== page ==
verse for today (*):
The great Tao flows everywhere.
All things are born from it,
yet it doesn't create them.
It pours itself into its work,
yet it makes no claim.
It nourishes infinite worlds,
yet it doesn't hold on to them.
Since it is merged with all things
and hidden in their hearts,
it can be called humble.
Since all things vanish into it
and it alone endures,
it can be called great.
It isn't aware of its greatness;
thus it is truly great.
(translation by Stephen Mitchell, 1995)
The great Tao is like a flood
It can flow to the left or to the right
The myriad things depend on it for life, but it never stops
It achieves its work, but does not take credit
It clothes and feeds myriad things, but does not rule over them
Ever desiring nothing
It can be named insignificant
Myriad things return to it but it does not rule over them
It can be named great
Even in the end, it does not regard itself as great (translation by Derek Lin, 2006)
That is how it can achieve its greatness
At Root, every act (translation by Jeremy M. Miller, 2013)
Is mandated by Nothingness.
Know this and live in the Heaven of Zero.
*) The Tao Te Ching is a Chinese classic.
It was written around the 6th century BC by the sage Lao Tzu.
The short text consists of 81 brief chapters, or verses.
Every day we issue a "verse of the day" for contemplation, in two leading English translations, that nevertheless differ substantially, and since December 8th 2013, we have a radically different third translation:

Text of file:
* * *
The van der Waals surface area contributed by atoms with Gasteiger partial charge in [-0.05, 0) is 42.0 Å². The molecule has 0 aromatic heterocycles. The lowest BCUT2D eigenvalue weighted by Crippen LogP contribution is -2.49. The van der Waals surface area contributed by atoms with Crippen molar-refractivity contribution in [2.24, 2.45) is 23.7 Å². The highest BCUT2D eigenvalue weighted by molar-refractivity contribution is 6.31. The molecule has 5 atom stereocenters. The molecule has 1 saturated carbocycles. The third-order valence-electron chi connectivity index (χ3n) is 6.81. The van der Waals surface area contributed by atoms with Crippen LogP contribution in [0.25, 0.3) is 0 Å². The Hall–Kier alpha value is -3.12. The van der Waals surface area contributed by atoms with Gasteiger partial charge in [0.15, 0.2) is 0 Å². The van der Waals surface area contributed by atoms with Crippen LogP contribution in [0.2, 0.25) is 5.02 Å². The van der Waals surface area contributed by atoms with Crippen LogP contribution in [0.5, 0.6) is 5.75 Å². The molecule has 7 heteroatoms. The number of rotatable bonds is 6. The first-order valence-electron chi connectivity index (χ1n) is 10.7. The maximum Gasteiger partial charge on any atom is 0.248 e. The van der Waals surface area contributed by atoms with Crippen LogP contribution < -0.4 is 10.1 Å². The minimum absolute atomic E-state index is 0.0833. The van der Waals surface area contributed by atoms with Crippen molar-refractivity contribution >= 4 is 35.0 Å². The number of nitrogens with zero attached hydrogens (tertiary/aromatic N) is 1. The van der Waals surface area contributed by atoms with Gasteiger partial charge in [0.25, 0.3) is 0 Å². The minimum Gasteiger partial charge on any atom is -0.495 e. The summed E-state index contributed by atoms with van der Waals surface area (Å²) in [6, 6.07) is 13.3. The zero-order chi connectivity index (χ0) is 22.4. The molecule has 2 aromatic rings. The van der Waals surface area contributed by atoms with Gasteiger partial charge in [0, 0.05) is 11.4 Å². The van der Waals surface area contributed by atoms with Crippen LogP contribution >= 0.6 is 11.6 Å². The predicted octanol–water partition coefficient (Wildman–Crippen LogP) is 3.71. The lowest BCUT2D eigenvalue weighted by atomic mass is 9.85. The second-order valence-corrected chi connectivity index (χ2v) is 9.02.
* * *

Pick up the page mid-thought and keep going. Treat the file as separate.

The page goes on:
"Nothingness and Zero"
A Post New-Age Approach to Lao Tzu's Tao Te Ching, published by courtesy of the translator and interpreter.
© Copyright 2013 Jeremy M. Miller. All rights reserved.
Acknowledgments: The hundreds of prior translations, especially that by Arthur Waley.
To Pythagoras, who understood Zero and taught It; and to Chuang Tzu, the ideal poetic student.
The I Ching is based on the number 2, with its 2 x 2 x 2 x 2 x 2 x 2 (26) = 64 hexagrams.
The Tao Te Ching is based on the number 3, with its 3 x 3 x 3 x 3 = 81 chapters.
We now offer it in three translations.
Perhaps, when reflecting on the three interpretations, the true meaning will emerge.
These 81 verses simply rotate; every day the next number, and after 81, number 1 will appear again.
This is done deliberately; if you want to read the complete text, you should purchase the resp. translations by Stephen Mitchell, Derek Lin or Jeremy M. Miller below.
(All three available in Kindle edition as well.)
If you missed yesterday's verse, you can still read it at I Ching Online Original (version 2), which is always one day behind.
More books about Tao Te Ching: